Managing student teams in online environments presents special considerations. Students who may be comfortable in face-to-face environments where they can see and hear their teammates find themselves less comfortable in an environment where teammates seem anonymous, distant, and not readily accessible.
Students in my online Business Writing class write a report in teams of four. Using a secure discussion forum, each team member contributes his or her part; then team members communicate with one another to compile the parts into one document and edit the report to its final form. Four strategies help me facilitate team work in this fully online course.
Strategy #1: Preparing Students to Work in Teams Online
Before students know who their team members are, they discuss their experiences with team projects—what they like, what they do not like. I also ask them to discuss the challenges the online environment may present for their team projects.
Frequently, students say they enjoy teams because they ease the workload, allow for the exchange of a variety of ideas, and reassure students who wonder whether what they are doing is “right.” What they don’t enjoy is having team members who do not do their share of the work or who do not contribute quality work. However, the online students’ greatest concerns are timely communication and accommodating members’ varying schedules.
Following the discussion, I summarize students’ concerns in a course announcement and remind them to be a team member they would admire. Incorporating this discussion at the beginning of the assignment establishes not only my expectations but the students’ expectations for one another.
Strategy #2: Matching Team Members Appropriately
Matching students in teams with others who have similar academic abilities and levels of participation in the course works well. Whether students are A students or C students, their ability to participate in a project where group members’ expectations do not exceed any one member’s ability focuses the members on the task and the writing; they deal less with interpersonal conflicts that arise when students are perceived by their group members to be over or under achieving.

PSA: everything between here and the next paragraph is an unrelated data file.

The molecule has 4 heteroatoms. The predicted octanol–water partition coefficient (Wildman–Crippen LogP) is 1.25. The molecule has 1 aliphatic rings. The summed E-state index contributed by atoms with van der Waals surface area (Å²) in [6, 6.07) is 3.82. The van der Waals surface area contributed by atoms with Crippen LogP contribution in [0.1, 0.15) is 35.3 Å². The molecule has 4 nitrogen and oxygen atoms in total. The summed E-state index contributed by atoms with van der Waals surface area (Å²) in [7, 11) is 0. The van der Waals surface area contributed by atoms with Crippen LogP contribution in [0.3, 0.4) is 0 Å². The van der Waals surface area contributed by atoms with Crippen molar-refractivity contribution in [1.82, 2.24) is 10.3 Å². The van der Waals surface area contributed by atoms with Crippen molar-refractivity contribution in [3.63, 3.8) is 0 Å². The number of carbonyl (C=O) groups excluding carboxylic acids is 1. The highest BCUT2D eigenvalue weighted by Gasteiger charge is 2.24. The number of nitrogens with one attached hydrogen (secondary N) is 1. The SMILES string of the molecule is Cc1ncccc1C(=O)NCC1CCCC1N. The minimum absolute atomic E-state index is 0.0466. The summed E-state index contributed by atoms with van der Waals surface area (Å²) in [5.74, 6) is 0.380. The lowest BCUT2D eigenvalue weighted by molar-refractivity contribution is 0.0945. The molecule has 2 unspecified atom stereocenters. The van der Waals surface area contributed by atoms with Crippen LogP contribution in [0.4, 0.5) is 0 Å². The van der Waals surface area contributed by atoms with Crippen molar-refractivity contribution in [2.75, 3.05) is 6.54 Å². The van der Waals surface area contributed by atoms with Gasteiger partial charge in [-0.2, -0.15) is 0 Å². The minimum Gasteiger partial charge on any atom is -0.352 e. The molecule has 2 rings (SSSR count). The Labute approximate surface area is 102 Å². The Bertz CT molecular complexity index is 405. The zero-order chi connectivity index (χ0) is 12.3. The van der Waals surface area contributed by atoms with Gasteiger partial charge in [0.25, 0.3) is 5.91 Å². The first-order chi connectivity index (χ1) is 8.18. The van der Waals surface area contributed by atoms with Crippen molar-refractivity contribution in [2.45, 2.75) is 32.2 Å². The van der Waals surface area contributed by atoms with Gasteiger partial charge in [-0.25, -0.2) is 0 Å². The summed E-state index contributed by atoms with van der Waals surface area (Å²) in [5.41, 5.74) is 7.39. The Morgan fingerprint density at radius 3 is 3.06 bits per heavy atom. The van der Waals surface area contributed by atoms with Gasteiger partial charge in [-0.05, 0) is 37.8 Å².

Furthermore, teams whose members participate in the group’s discussion area frequently do not wonder when or if members are going to participate; conversely, teams with less active participants seem content with that level of involvement and do not appear to believe that “good” team members need to check in several times a day.
Interestingly, teams with frequent member participation are not necessarily more likely to submit better reports. Some teams’ members communicate infrequently, yet they submit quality work when they do communicate and therefore do as well as teams with high member participation. Thus the quality of the interaction and like-mindedness among team members appear to influence the quality of the final assignment more so than the frequency of members’ interactions.
Strategy #3: Establishing Deadlines
Instructor-established deadlines for submitting individual work and editing the team’s report are essential. Students are more frequently accountable to my schedule than they are to one another’s.
Strategy #4: Holding Students Accountable
Holding students accountable for their participation and quality of their work discourages social loafers and offers other students some recourse if team members fail to participate. Students complete a survey to rate each team member’s participation on a scale of 1 – 5 regarding communication with the team and quality of their work. Students whose evaluation averages are a 4 – 5 share in their team’s score. Students who receive a 3 – 3.99 receive a letter grade deduction; average scores of 2 – 2.99 result in a two-letter grade deduction. Scores of 1 – 1.99 result in a score that’s 50% of the team’s report grade.
Students rarely contest peer evaluations; if they do, the online environment provides a great track record of a student’s performance.
Overall, making expectations explicit, matching team members evenly, and having structure and peer evaluation built in to the assignment make the management of online teams easier. Yes, conflicts still occur but as I’ve integrated these strategies, issues arise much less frequently and the teams run fairly smoothly. As always, if you have strategies to share, we’d love to hear about them.